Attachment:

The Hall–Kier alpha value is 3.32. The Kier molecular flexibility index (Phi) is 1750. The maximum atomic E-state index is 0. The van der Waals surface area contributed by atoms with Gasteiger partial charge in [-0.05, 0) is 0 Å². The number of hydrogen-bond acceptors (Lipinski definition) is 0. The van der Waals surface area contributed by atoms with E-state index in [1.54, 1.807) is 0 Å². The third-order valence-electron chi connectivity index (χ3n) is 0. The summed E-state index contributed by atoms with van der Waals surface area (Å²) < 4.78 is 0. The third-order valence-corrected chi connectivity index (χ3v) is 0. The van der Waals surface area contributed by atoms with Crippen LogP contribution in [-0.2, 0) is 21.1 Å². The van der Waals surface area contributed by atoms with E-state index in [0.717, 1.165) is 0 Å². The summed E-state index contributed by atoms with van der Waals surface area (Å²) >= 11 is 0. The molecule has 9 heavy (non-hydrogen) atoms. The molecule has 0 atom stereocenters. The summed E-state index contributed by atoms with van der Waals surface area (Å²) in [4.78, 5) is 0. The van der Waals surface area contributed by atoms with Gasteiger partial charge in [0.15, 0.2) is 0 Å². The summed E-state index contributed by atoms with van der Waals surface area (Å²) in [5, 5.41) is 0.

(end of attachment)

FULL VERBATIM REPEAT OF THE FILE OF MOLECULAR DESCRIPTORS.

The Hall–Kier alpha value is 3.32. The Kier molecular flexibility index (Phi) is 1750. The maximum atomic E-state index is 0. The van der Waals surface area contributed by atoms with Gasteiger partial charge in [-0.05, 0) is 0 Å². The number of hydrogen-bond acceptors (Lipinski definition) is 0. The van der Waals surface area contributed by atoms with E-state index in [1.54, 1.807) is 0 Å². The third-order valence-electron chi connectivity index (χ3n) is 0. The summed E-state index contributed by atoms with van der Waals surface area (Å²) < 4.78 is 0. The third-order valence-corrected chi connectivity index (χ3v) is 0. The van der Waals surface area contributed by atoms with Crippen LogP contribution in [-0.2, 0) is 21.1 Å². The van der Waals surface area contributed by atoms with E-state index in [0.717, 1.165) is 0 Å². The summed E-state index contributed by atoms with van der Waals surface area (Å²) >= 11 is 0. The molecule has 9 heavy (non-hydrogen) atoms. The molecule has 0 atom stereocenters. The summed E-state index contributed by atoms with van der Waals surface area (Å²) in [4.78, 5) is 0. The van der Waals surface area contributed by atoms with Gasteiger partial charge in [0.15, 0.2) is 0 Å². The summed E-state index contributed by atoms with van der Waals surface area (Å²) in [5, 5.41) is 0.